Facing criminal charges that might have put him in prison for years, Mr. Vieillard pleaded guilty to a misdemeanor count of violating the Lacey Act, and was handed a $17,500 fine and three years probation.
    Programmer - An organism that turns coffee into software.
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  7. #7
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    well now we know how to set up some friends or enemies
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  8. #8
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    Quote Originally Posted by Brent Dowell View Post
    You would think that would be the case. I don't think they are actively searching out old instruments, but apparently it's an issue if you travel internationally and try to bring it in through customs. Or at least a lot of musicians are worried about it.

    http://www.techdirt.com/articles/201...ars-away.shtml
    My comment was based on ownership of material within the US. I don't know the laws regarding international shipping of banned material.

    Within the US, if a material was legal earlier, the authorities would have to prove that the material was obtained from some international source after the ban. It would be legal to sell or otherwise transfer the material within the US.

    Mike
    Ancora imparo
    Go into the world and do well. But more importantly, go into the world and do good.

  9. #9
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    The point is that even if you owned say a guitar in the us and didn't have adequate paper work and traveled with it outside the US, upon re-entry, if you didn't have all the proper paperwork, they could still cause all kinds of problems for you...
    Programmer - An organism that turns coffee into software.
    If all your friends are exactly like you, What an un-interesting life it must be.
    "A door is what a dog is perpetually on the wrong side of" Ogden Nash


  10. #10
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    Quote Originally Posted by Frank Fusco View Post
    Have to be careful here to not go off on a political toot.
    Mere possession can be prosecuted.
    I have a very dear friend (honorable American, war hero) [his name is Mike] who will be facing sentencing tomorrow, in Federal court for a felony conviction of "possession" of prohibited firearms. The girl friend of a friend of Mike's got in trouble with the Feds. She stored some "stuff" in an empty shed at Mike's place. He had no idea what was in the shed. Long story short: he was convicted for possession of the illegal firearms.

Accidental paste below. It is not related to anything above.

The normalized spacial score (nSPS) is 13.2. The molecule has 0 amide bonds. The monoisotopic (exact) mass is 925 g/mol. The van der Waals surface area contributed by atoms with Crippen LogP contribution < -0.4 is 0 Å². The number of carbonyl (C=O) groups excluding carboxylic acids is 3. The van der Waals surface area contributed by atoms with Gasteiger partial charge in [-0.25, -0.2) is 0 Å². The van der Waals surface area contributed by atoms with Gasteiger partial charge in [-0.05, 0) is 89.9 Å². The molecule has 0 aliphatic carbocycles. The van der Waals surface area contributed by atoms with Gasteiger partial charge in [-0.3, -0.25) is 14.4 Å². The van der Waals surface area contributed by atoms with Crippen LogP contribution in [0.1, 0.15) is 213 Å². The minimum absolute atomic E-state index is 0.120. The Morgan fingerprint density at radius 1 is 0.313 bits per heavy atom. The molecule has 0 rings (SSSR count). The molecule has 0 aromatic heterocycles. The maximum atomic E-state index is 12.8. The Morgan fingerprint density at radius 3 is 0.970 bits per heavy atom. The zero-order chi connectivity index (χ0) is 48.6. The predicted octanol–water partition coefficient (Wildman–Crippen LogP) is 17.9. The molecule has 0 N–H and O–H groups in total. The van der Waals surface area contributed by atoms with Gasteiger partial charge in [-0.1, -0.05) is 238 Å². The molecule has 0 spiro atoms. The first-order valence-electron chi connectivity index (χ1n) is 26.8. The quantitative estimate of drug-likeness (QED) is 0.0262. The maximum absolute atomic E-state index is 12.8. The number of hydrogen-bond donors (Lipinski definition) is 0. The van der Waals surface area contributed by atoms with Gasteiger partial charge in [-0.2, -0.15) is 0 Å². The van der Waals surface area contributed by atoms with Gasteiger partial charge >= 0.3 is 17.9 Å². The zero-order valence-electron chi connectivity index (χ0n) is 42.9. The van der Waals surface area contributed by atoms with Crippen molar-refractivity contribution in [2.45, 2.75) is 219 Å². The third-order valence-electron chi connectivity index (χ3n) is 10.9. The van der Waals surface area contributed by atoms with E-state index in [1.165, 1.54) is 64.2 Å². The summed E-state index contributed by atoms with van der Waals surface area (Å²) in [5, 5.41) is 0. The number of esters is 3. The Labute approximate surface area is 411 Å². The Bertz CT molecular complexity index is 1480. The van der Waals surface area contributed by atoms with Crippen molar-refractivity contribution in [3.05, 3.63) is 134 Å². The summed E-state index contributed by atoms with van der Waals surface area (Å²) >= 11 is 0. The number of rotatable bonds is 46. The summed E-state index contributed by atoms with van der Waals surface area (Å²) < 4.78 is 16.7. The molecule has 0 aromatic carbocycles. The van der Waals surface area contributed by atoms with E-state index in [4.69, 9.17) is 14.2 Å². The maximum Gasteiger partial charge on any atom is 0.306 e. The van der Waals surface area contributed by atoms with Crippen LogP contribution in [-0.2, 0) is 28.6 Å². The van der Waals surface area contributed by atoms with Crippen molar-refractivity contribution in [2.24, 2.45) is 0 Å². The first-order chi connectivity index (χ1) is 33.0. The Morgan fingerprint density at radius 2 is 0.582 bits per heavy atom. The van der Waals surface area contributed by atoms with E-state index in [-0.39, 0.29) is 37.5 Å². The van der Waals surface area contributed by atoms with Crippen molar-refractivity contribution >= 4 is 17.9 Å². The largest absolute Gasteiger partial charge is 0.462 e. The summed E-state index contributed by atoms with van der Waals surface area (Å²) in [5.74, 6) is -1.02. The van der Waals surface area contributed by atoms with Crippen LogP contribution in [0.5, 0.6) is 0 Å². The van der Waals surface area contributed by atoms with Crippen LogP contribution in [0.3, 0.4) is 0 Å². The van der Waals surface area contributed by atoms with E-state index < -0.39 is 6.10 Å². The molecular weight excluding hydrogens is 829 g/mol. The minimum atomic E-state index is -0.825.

Be careful out there.
    The problem is that the law looks at the situation as you either knew, or should have known. If they didn't treat it that way, everyone caught storing illegal materials would simply claim they didn't know the materials were there.

    The shed was on his property, under his control, so he should have known what was put into it or he should have found the materials after they were left there.

    I'm pretty sure he could avoid prosecution if his female friend will testify that she put the weapons in the shed without his knowledge and permission, BUT then he'd have to show that he never went into that shed. If the weapons were there for just a few days, he might be able to do that. If they were left there for months, he's going to have a hard time trying to convince a jury that he never went into the shed. And, of course, the female friend would be pleading guilty to possession of illegal firearms if she so testified - so she may not be willing to do that - letting Mike hang out to dry.

    Mike

    [And, yes, mere possession of certain materials can be illegal. Explosives could be one, and possession of certain weapons, especially without proper papers, is definitely illegal. Child pornography is another example.]
    Last edited by Mike Henderson; 08-29-2011 at 05:24 PM.
    Ancora imparo
    Go into the world and do well. But more importantly, go into the world and do good.